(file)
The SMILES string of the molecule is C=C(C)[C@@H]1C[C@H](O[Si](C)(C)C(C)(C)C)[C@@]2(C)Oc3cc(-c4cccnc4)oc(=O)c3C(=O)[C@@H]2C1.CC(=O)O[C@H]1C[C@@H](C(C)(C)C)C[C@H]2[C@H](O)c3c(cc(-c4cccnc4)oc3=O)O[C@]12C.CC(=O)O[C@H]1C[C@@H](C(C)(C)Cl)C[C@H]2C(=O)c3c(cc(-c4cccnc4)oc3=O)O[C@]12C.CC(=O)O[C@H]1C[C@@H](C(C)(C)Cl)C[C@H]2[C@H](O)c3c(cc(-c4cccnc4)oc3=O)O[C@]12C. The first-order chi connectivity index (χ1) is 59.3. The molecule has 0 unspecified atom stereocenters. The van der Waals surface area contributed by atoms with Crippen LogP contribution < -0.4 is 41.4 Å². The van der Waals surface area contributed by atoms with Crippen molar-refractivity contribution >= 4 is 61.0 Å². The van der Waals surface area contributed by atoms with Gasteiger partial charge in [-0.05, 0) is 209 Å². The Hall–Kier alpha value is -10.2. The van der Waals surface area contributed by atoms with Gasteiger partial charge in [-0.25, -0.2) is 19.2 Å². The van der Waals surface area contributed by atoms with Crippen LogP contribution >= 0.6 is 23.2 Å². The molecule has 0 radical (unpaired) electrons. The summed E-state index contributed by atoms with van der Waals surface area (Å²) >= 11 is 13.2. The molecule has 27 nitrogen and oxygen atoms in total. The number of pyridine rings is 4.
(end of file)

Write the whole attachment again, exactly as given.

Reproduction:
The SMILES string of the molecule is C=C(C)[C@@H]1C[C@H](O[Si](C)(C)C(C)(C)C)[C@@]2(C)Oc3cc(-c4cccnc4)oc(=O)c3C(=O)[C@@H]2C1.CC(=O)O[C@H]1C[C@@H](C(C)(C)C)C[C@H]2[C@H](O)c3c(cc(-c4cccnc4)oc3=O)O[C@]12C.CC(=O)O[C@H]1C[C@@H](C(C)(C)Cl)C[C@H]2C(=O)c3c(cc(-c4cccnc4)oc3=O)O[C@]12C.CC(=O)O[C@H]1C[C@@H](C(C)(C)Cl)C[C@H]2[C@H](O)c3c(cc(-c4cccnc4)oc3=O)O[C@]12C. The first-order chi connectivity index (χ1) is 59.3. The molecule has 0 unspecified atom stereocenters. The van der Waals surface area contributed by atoms with Crippen LogP contribution < -0.4 is 41.4 Å². The van der Waals surface area contributed by atoms with Crippen molar-refractivity contribution >= 4 is 61.0 Å². The van der Waals surface area contributed by atoms with Gasteiger partial charge in [-0.05, 0) is 209 Å². The Hall–Kier alpha value is -10.2. The van der Waals surface area contributed by atoms with Gasteiger partial charge in [-0.25, -0.2) is 19.2 Å². The van der Waals surface area contributed by atoms with Crippen LogP contribution >= 0.6 is 23.2 Å². The molecule has 0 radical (unpaired) electrons. The summed E-state index contributed by atoms with van der Waals surface area (Å²) >= 11 is 13.2. The molecule has 27 nitrogen and oxygen atoms in total. The number of pyridine rings is 4.